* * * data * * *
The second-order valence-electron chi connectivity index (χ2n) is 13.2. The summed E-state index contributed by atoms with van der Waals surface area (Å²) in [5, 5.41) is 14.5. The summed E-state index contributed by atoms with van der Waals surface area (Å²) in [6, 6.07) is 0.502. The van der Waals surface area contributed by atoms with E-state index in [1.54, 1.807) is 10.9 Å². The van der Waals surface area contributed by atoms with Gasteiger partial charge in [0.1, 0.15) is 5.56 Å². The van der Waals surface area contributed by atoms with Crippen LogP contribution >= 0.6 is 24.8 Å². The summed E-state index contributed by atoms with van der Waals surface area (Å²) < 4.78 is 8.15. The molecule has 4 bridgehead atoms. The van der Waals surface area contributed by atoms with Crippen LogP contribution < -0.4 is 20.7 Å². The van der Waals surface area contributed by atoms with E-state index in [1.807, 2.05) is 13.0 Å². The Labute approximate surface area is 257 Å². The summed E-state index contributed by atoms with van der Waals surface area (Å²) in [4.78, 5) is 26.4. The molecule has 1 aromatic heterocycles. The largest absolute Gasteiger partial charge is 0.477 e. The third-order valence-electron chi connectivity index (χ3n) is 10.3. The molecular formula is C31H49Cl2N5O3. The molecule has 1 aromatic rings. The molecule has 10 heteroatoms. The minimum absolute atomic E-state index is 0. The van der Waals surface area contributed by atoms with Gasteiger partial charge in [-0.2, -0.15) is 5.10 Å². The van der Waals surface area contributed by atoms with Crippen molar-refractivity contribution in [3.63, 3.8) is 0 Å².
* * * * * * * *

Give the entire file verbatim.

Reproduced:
The second-order valence-electron chi connectivity index (χ2n) is 13.2. The summed E-state index contributed by atoms with van der Waals surface area (Å²) in [5, 5.41) is 14.5. The summed E-state index contributed by atoms with van der Waals surface area (Å²) in [6, 6.07) is 0.502. The van der Waals surface area contributed by atoms with E-state index in [1.54, 1.807) is 10.9 Å². The van der Waals surface area contributed by atoms with Gasteiger partial charge in [0.1, 0.15) is 5.56 Å². The van der Waals surface area contributed by atoms with Crippen LogP contribution >= 0.6 is 24.8 Å². The summed E-state index contributed by atoms with van der Waals surface area (Å²) < 4.78 is 8.15. The molecule has 4 bridgehead atoms. The van der Waals surface area contributed by atoms with Crippen LogP contribution < -0.4 is 20.7 Å². The van der Waals surface area contributed by atoms with E-state index in [1.807, 2.05) is 13.0 Å². The Labute approximate surface area is 257 Å². The summed E-state index contributed by atoms with van der Waals surface area (Å²) in [4.78, 5) is 26.4. The molecule has 1 aromatic heterocycles. The largest absolute Gasteiger partial charge is 0.477 e. The third-order valence-electron chi connectivity index (χ3n) is 10.3. The molecular formula is C31H49Cl2N5O3. The molecule has 1 aromatic rings. The molecule has 10 heteroatoms. The minimum absolute atomic E-state index is 0. The van der Waals surface area contributed by atoms with Gasteiger partial charge in [-0.2, -0.15) is 5.10 Å². The van der Waals surface area contributed by atoms with Crippen molar-refractivity contribution in [3.63, 3.8) is 0 Å².